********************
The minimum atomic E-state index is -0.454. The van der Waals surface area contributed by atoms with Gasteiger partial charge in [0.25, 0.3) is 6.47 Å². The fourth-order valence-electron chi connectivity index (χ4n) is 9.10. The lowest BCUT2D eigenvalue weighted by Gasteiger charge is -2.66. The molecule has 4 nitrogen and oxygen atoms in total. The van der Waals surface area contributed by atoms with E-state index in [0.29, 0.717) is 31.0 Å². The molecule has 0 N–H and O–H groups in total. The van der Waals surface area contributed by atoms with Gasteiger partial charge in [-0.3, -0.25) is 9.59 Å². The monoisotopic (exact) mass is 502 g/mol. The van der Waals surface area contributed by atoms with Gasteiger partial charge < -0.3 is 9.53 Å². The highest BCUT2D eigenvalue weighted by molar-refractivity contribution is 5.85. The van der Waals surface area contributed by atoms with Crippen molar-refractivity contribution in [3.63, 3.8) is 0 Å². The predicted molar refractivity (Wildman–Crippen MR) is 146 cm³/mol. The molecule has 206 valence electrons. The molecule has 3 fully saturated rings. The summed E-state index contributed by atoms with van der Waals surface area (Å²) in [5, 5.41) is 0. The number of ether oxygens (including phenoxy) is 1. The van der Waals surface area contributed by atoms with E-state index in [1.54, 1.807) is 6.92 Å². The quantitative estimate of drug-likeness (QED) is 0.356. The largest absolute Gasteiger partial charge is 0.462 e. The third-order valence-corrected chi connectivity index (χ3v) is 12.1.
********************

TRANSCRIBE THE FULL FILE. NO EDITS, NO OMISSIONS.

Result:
The minimum atomic E-state index is -0.454. The van der Waals surface area contributed by atoms with Gasteiger partial charge in [0.25, 0.3) is 6.47 Å². The fourth-order valence-electron chi connectivity index (χ4n) is 9.10. The lowest BCUT2D eigenvalue weighted by Gasteiger charge is -2.66. The molecule has 4 nitrogen and oxygen atoms in total. The van der Waals surface area contributed by atoms with E-state index in [0.29, 0.717) is 31.0 Å². The molecule has 0 N–H and O–H groups in total. The van der Waals surface area contributed by atoms with Gasteiger partial charge in [-0.3, -0.25) is 9.59 Å². The monoisotopic (exact) mass is 502 g/mol. The van der Waals surface area contributed by atoms with Gasteiger partial charge < -0.3 is 9.53 Å². The highest BCUT2D eigenvalue weighted by molar-refractivity contribution is 5.85. The van der Waals surface area contributed by atoms with Crippen molar-refractivity contribution in [3.63, 3.8) is 0 Å². The predicted molar refractivity (Wildman–Crippen MR) is 146 cm³/mol. The molecule has 206 valence electrons. The molecule has 3 fully saturated rings. The summed E-state index contributed by atoms with van der Waals surface area (Å²) in [5, 5.41) is 0. The number of ether oxygens (including phenoxy) is 1. The van der Waals surface area contributed by atoms with E-state index in [1.54, 1.807) is 6.92 Å². The quantitative estimate of drug-likeness (QED) is 0.356. The largest absolute Gasteiger partial charge is 0.462 e. The third-order valence-corrected chi connectivity index (χ3v) is 12.1.